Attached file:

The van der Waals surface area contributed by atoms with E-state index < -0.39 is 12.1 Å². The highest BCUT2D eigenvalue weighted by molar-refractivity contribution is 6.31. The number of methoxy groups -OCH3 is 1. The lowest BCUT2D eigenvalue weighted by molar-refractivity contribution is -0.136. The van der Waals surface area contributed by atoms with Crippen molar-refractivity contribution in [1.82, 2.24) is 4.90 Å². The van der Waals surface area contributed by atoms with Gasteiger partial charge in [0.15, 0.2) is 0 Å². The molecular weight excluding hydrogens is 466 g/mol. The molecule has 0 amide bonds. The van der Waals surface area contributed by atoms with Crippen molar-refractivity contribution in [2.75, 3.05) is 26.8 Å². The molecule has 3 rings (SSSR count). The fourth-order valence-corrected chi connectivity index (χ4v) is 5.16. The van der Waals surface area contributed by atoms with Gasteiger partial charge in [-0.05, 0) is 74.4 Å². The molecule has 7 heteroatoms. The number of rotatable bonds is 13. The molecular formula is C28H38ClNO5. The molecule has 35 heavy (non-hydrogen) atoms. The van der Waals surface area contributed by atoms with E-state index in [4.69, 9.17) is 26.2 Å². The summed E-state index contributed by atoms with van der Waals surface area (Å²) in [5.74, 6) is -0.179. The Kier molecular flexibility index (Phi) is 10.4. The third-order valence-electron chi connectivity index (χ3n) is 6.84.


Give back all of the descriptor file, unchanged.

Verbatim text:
The van der Waals surface area contributed by atoms with E-state index < -0.39 is 12.1 Å². The highest BCUT2D eigenvalue weighted by molar-refractivity contribution is 6.31. The number of methoxy groups -OCH3 is 1. The lowest BCUT2D eigenvalue weighted by molar-refractivity contribution is -0.136. The van der Waals surface area contributed by atoms with Crippen molar-refractivity contribution in [1.82, 2.24) is 4.90 Å². The van der Waals surface area contributed by atoms with Gasteiger partial charge in [0.15, 0.2) is 0 Å². The molecular weight excluding hydrogens is 466 g/mol. The molecule has 0 amide bonds. The van der Waals surface area contributed by atoms with Crippen molar-refractivity contribution in [2.75, 3.05) is 26.8 Å². The molecule has 3 rings (SSSR count). The fourth-order valence-corrected chi connectivity index (χ4v) is 5.16. The van der Waals surface area contributed by atoms with Gasteiger partial charge in [-0.05, 0) is 74.4 Å². The molecule has 7 heteroatoms. The number of rotatable bonds is 13. The molecular formula is C28H38ClNO5. The molecule has 35 heavy (non-hydrogen) atoms. The van der Waals surface area contributed by atoms with E-state index in [4.69, 9.17) is 26.2 Å². The summed E-state index contributed by atoms with van der Waals surface area (Å²) in [5.74, 6) is -0.179. The Kier molecular flexibility index (Phi) is 10.4. The third-order valence-electron chi connectivity index (χ3n) is 6.84.